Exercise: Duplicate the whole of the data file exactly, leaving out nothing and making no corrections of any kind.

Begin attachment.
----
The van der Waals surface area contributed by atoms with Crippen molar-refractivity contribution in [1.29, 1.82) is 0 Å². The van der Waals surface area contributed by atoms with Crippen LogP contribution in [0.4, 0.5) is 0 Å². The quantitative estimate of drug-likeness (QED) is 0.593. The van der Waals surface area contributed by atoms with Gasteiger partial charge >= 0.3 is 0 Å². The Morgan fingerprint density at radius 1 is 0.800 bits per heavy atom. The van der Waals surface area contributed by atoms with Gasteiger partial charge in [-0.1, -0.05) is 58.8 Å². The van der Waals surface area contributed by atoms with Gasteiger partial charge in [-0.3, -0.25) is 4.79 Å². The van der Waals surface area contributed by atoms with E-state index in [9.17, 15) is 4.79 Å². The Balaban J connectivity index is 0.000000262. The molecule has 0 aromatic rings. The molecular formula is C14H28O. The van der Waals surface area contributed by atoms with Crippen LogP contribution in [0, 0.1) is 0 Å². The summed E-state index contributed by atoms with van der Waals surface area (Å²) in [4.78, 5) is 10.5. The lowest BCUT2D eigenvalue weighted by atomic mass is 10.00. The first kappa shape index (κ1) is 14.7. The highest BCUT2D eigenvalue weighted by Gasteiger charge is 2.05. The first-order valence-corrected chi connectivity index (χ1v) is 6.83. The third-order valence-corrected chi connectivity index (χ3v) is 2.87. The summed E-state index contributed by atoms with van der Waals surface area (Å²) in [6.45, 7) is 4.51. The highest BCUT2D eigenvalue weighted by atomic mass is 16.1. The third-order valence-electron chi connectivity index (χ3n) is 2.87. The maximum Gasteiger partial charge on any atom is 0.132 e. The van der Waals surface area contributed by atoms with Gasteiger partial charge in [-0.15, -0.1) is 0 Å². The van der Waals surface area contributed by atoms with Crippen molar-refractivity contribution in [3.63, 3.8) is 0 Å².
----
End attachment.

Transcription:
The van der Waals surface area contributed by atoms with Crippen molar-refractivity contribution in [1.29, 1.82) is 0 Å². The van der Waals surface area contributed by atoms with Crippen LogP contribution in [0.4, 0.5) is 0 Å². The quantitative estimate of drug-likeness (QED) is 0.593. The van der Waals surface area contributed by atoms with Gasteiger partial charge >= 0.3 is 0 Å². The Morgan fingerprint density at radius 1 is 0.800 bits per heavy atom. The van der Waals surface area contributed by atoms with Gasteiger partial charge in [-0.1, -0.05) is 58.8 Å². The van der Waals surface area contributed by atoms with Gasteiger partial charge in [-0.3, -0.25) is 4.79 Å². The van der Waals surface area contributed by atoms with E-state index in [9.17, 15) is 4.79 Å². The Balaban J connectivity index is 0.000000262. The molecule has 0 aromatic rings. The molecular formula is C14H28O. The van der Waals surface area contributed by atoms with Crippen LogP contribution in [0, 0.1) is 0 Å². The summed E-state index contributed by atoms with van der Waals surface area (Å²) in [4.78, 5) is 10.5. The lowest BCUT2D eigenvalue weighted by atomic mass is 10.00. The first kappa shape index (κ1) is 14.7. The highest BCUT2D eigenvalue weighted by Gasteiger charge is 2.05. The first-order valence-corrected chi connectivity index (χ1v) is 6.83. The third-order valence-corrected chi connectivity index (χ3v) is 2.87. The summed E-state index contributed by atoms with van der Waals surface area (Å²) in [6.45, 7) is 4.51. The highest BCUT2D eigenvalue weighted by atomic mass is 16.1. The third-order valence-electron chi connectivity index (χ3n) is 2.87. The maximum Gasteiger partial charge on any atom is 0.132 e. The van der Waals surface area contributed by atoms with Gasteiger partial charge in [-0.15, -0.1) is 0 Å². The van der Waals surface area contributed by atoms with Crippen molar-refractivity contribution in [3.63, 3.8) is 0 Å².